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Adding a sugar-sweetened beverage to a protein-rich meal decreased fat use and diet-induced thermogenesis by more than 40% in people.

The study involved participants that spent 24 hours in a metabolic chamber on two separate occasions. The metabolic chamber allows for the quantification of metabolism including oxygen consumption, carbon dioxide production, and urinary nitrogen excretion.

The participants ate the exact same meals and either had a sugar-sweetened drink or an artificially sweetened drink with the meal. In addition to the 40% decrease in metabolism, the sugary beverage also caused a 40-kcal surplus independent of how much protein was in the meal.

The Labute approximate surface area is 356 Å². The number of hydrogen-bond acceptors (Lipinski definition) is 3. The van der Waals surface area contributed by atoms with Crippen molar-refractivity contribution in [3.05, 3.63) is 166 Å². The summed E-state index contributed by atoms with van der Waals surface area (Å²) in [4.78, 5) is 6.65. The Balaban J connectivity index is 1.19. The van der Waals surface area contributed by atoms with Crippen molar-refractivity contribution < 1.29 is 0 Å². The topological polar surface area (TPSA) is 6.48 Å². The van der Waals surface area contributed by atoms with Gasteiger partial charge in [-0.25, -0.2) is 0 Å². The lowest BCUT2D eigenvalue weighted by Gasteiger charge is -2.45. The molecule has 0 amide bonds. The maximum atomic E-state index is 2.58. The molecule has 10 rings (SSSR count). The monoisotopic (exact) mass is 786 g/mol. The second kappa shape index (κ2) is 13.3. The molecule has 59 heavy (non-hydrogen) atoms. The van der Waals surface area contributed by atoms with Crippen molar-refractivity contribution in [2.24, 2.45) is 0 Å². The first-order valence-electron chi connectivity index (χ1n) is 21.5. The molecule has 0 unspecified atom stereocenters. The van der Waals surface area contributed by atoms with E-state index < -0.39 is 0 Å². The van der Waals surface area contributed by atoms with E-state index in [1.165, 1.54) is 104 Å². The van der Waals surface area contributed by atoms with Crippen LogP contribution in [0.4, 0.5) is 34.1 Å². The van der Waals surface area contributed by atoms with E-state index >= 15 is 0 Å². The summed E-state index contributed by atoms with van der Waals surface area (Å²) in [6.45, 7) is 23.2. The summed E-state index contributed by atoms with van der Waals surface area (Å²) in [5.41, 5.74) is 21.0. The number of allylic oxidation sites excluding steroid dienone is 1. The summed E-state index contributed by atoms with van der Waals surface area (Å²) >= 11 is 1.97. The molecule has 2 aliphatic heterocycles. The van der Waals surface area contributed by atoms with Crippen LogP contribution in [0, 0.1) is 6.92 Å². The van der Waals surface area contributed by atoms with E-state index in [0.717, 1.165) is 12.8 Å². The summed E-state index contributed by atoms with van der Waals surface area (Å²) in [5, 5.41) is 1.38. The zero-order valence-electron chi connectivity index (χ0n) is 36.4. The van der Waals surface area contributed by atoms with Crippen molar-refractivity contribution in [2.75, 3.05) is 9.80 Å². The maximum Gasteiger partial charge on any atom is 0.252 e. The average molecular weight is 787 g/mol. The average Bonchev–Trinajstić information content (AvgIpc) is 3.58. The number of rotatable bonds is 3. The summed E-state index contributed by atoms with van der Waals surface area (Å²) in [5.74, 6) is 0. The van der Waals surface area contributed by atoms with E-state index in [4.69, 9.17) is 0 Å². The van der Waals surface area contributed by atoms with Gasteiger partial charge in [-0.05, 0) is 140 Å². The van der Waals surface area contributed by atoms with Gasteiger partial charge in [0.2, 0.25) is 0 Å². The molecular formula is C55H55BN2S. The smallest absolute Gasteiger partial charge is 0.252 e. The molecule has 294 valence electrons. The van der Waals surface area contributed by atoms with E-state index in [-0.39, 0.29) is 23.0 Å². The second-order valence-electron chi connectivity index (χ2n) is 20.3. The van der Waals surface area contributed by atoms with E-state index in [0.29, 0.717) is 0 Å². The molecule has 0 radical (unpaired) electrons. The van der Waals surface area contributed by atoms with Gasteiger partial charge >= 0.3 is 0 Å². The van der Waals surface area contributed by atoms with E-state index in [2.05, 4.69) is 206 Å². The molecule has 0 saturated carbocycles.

This study suggests that reduced metabolic efficiency after drinking a sugar-sweetened beverage can lead to a greater tendency to make and store fat.

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